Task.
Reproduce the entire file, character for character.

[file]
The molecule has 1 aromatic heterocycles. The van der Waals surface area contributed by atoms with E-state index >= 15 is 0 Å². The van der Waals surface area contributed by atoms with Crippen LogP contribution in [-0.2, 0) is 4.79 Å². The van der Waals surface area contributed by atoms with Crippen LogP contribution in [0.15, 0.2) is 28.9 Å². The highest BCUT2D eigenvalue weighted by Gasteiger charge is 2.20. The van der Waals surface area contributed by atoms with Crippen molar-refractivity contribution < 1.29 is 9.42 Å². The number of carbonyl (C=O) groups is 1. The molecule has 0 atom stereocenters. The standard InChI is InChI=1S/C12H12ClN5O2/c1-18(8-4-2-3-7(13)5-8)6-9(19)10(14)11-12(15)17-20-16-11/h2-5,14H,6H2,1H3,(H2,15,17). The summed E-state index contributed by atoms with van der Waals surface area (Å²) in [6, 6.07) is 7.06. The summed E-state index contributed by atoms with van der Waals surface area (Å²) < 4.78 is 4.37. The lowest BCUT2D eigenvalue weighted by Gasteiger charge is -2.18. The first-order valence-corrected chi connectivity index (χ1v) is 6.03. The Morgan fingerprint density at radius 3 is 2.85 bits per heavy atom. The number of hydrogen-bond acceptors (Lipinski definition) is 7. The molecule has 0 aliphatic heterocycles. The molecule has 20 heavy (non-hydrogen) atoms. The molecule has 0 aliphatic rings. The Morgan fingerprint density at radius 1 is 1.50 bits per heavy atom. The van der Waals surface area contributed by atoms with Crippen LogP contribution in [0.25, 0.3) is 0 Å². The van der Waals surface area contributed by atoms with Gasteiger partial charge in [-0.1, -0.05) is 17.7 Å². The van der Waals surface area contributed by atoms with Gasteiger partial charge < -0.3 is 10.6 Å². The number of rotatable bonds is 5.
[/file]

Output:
The molecule has 1 aromatic heterocycles. The van der Waals surface area contributed by atoms with E-state index >= 15 is 0 Å². The van der Waals surface area contributed by atoms with Crippen LogP contribution in [-0.2, 0) is 4.79 Å². The van der Waals surface area contributed by atoms with Crippen LogP contribution in [0.15, 0.2) is 28.9 Å². The highest BCUT2D eigenvalue weighted by Gasteiger charge is 2.20. The van der Waals surface area contributed by atoms with Crippen molar-refractivity contribution < 1.29 is 9.42 Å². The number of carbonyl (C=O) groups is 1. The molecule has 0 atom stereocenters. The standard InChI is InChI=1S/C12H12ClN5O2/c1-18(8-4-2-3-7(13)5-8)6-9(19)10(14)11-12(15)17-20-16-11/h2-5,14H,6H2,1H3,(H2,15,17). The summed E-state index contributed by atoms with van der Waals surface area (Å²) in [6, 6.07) is 7.06. The summed E-state index contributed by atoms with van der Waals surface area (Å²) < 4.78 is 4.37. The lowest BCUT2D eigenvalue weighted by Gasteiger charge is -2.18. The first-order valence-corrected chi connectivity index (χ1v) is 6.03. The Morgan fingerprint density at radius 3 is 2.85 bits per heavy atom. The number of hydrogen-bond acceptors (Lipinski definition) is 7. The molecule has 0 aliphatic heterocycles. The molecule has 20 heavy (non-hydrogen) atoms. The molecule has 0 aliphatic rings. The Morgan fingerprint density at radius 1 is 1.50 bits per heavy atom. The van der Waals surface area contributed by atoms with Crippen LogP contribution in [0.25, 0.3) is 0 Å². The van der Waals surface area contributed by atoms with Gasteiger partial charge in [-0.1, -0.05) is 17.7 Å². The van der Waals surface area contributed by atoms with Gasteiger partial charge < -0.3 is 10.6 Å². The number of rotatable bonds is 5.